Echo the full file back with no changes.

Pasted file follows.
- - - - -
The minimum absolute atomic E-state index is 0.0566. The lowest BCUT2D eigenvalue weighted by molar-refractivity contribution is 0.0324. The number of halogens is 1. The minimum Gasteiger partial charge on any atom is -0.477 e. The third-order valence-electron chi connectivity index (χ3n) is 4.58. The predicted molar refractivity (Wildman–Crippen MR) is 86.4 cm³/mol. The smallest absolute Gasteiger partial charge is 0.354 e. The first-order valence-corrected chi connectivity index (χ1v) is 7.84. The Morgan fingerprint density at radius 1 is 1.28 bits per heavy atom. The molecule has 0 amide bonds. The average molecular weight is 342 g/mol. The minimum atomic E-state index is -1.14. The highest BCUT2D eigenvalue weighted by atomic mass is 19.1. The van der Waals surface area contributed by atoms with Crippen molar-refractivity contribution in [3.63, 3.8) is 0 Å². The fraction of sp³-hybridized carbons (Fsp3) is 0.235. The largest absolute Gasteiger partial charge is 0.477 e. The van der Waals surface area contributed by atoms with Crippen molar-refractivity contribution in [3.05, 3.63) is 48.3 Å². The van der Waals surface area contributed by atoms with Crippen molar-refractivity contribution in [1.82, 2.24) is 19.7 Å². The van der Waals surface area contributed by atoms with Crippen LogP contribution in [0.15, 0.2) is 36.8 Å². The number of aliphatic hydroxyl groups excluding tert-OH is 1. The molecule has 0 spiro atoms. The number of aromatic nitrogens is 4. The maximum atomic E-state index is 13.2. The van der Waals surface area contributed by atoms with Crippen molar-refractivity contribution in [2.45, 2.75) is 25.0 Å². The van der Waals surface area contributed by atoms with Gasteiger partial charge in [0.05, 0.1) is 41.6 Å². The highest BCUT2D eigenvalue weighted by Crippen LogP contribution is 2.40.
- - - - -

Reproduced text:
The minimum absolute atomic E-state index is 0.0566. The lowest BCUT2D eigenvalue weighted by molar-refractivity contribution is 0.0324. The number of halogens is 1. The minimum Gasteiger partial charge on any atom is -0.477 e. The third-order valence-electron chi connectivity index (χ3n) is 4.58. The predicted molar refractivity (Wildman–Crippen MR) is 86.4 cm³/mol. The smallest absolute Gasteiger partial charge is 0.354 e. The first-order valence-corrected chi connectivity index (χ1v) is 7.84. The Morgan fingerprint density at radius 1 is 1.28 bits per heavy atom. The molecule has 0 amide bonds. The average molecular weight is 342 g/mol. The minimum atomic E-state index is -1.14. The highest BCUT2D eigenvalue weighted by atomic mass is 19.1. The van der Waals surface area contributed by atoms with Crippen molar-refractivity contribution in [3.63, 3.8) is 0 Å². The fraction of sp³-hybridized carbons (Fsp3) is 0.235. The largest absolute Gasteiger partial charge is 0.477 e. The van der Waals surface area contributed by atoms with Crippen molar-refractivity contribution in [3.05, 3.63) is 48.3 Å². The van der Waals surface area contributed by atoms with Crippen molar-refractivity contribution in [1.82, 2.24) is 19.7 Å². The van der Waals surface area contributed by atoms with Crippen LogP contribution in [0.15, 0.2) is 36.8 Å². The number of aliphatic hydroxyl groups excluding tert-OH is 1. The molecule has 0 spiro atoms. The number of aromatic nitrogens is 4. The maximum atomic E-state index is 13.2. The van der Waals surface area contributed by atoms with Crippen molar-refractivity contribution in [2.45, 2.75) is 25.0 Å². The van der Waals surface area contributed by atoms with Gasteiger partial charge in [0.05, 0.1) is 41.6 Å². The highest BCUT2D eigenvalue weighted by Crippen LogP contribution is 2.40.